So I speak English, and you just speak. I still make mistakes.  I can still have problems understanding some idioms, and I lack in the part of being acculturated when people around me reminisce about childhood TV programs, or recite lines from their favorite childhood show; or the funny commercial that all of you used to sing together while eating your cereal.  Me?  I read a lot as a child, and most of the popular childhood books from here were translated to Hebrew.

And one more thing:  Being from another culture and not speaking English from birth is a burden that I’m accustomed to, but most people don’t realize the additional cultural richness I, and other immigrants possess.

I can sing in a foreign language. I can read from right to left.  I read the Bible in the original language.  I know songs in French, Italian and Spanish, and as a child I used to watch movies from the above mentioned countries – and from India as well, way before there was Bollywood.

I know the history of the Jews and of the Middle East and of course that of Israel, and I can recite poetry in Hebrew.  I can go on and on, but I think I’d leave it to another blog.

Right now, I have to ask Peter to read my blog and tell me if I made any linguistic faux pas.

Do you know that faux pas is French? Of course you do.

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About rachel bar

Psychotherapist and supervisor.
This entry was posted in Foreign, Foreign Language, Immigration, Uncategorized and tagged , , , , , , , . Bookmark the permalink.

30 Responses to I Speak English, You Speak! – An Immigrant’s Perspective #1

  1. David Silber says:

    One time on SNL, the show aired a segment called, “News For the deaf.” One one the stars yelled out the actual news and your peice reminded me of it in its inference. So think of that, Rachel, who spells her name like another good-friend Israeli woman I know and whose sister(also in your circle of psychotherapists) is a good friend of ours.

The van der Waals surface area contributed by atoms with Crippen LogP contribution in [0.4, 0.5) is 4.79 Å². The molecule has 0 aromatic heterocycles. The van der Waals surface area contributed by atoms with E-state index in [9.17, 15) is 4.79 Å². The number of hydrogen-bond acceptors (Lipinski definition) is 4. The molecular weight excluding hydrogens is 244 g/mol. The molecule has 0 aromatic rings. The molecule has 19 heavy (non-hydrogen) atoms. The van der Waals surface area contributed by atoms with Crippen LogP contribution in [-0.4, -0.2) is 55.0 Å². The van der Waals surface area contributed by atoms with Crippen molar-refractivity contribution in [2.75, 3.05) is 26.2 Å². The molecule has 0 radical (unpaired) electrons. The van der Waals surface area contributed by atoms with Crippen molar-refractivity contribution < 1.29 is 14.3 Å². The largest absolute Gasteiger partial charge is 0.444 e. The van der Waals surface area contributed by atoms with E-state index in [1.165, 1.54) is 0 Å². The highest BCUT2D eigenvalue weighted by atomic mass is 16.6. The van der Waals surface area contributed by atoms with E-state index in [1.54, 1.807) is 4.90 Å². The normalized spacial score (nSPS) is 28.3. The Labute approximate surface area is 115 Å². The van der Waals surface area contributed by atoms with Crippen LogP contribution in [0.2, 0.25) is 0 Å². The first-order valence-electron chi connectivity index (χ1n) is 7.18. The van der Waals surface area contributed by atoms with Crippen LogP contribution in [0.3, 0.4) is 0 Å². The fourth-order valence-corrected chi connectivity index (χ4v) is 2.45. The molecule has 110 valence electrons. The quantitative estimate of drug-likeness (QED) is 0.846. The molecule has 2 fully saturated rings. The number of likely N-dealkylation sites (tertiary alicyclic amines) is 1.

David Silber

  2. Martha Carr says:

    What an excellent elaboration on a subtle but profound distinction! My father being Viennese had a german accent yet he was “my father, speaking.” Having been born to an American mother in the US I never distinguished between him as a foreigner, immigrant and him. To me, he was just speaking. He did share many stories that touched on some of the issues you describe and I am grateful to have been exposed to them early on. As was said yesterday – to me those stories helped me understand “Gold” and my direct experience was of “Ernest” (or dad). He had better command of the English language than many others and didn’t speak a word of it when he arrived here at 18 years of age! Thanks for another thought-provoking and eloquent post!

    • rachel bar says:

      Thanks Martha. I forgot that you had a first hand experience with your dad. I believe though, that when you are Ernest Gold, your accent becomes part of your mystique.

  3. Peter G says:

    A wonderful union of words, pictures, ideas and feelings. Well done. BTW, in this context, ‘union’ is like the word, ‘confluence’… ; )